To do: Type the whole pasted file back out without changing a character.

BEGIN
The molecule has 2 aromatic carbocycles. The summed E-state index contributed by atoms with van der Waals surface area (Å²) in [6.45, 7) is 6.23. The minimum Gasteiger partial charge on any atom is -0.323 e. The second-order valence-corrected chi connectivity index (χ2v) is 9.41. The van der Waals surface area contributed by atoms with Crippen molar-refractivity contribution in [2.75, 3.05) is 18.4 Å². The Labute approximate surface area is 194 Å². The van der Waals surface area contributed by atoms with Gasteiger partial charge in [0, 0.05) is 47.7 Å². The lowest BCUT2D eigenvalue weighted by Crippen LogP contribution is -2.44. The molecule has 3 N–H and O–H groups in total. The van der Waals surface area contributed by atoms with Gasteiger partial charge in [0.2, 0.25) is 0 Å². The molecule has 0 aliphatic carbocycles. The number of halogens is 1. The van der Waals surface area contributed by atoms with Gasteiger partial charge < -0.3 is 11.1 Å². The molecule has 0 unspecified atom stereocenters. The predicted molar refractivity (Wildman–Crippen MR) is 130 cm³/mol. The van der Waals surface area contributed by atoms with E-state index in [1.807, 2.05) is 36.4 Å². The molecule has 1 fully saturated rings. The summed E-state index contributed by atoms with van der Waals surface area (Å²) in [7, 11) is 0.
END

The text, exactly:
The molecule has 2 aromatic carbocycles. The summed E-state index contributed by atoms with van der Waals surface area (Å²) in [6.45, 7) is 6.23. The minimum Gasteiger partial charge on any atom is -0.323 e. The second-order valence-corrected chi connectivity index (χ2v) is 9.41. The van der Waals surface area contributed by atoms with Crippen molar-refractivity contribution in [2.75, 3.05) is 18.4 Å². The Labute approximate surface area is 194 Å². The van der Waals surface area contributed by atoms with Gasteiger partial charge in [0, 0.05) is 47.7 Å². The lowest BCUT2D eigenvalue weighted by Crippen LogP contribution is -2.44. The molecule has 3 N–H and O–H groups in total. The van der Waals surface area contributed by atoms with Gasteiger partial charge in [0.2, 0.25) is 0 Å². The molecule has 0 aliphatic carbocycles. The number of halogens is 1. The van der Waals surface area contributed by atoms with Gasteiger partial charge < -0.3 is 11.1 Å². The molecule has 0 unspecified atom stereocenters. The predicted molar refractivity (Wildman–Crippen MR) is 130 cm³/mol. The van der Waals surface area contributed by atoms with E-state index in [1.807, 2.05) is 36.4 Å². The molecule has 1 fully saturated rings. The summed E-state index contributed by atoms with van der Waals surface area (Å²) in [7, 11) is 0.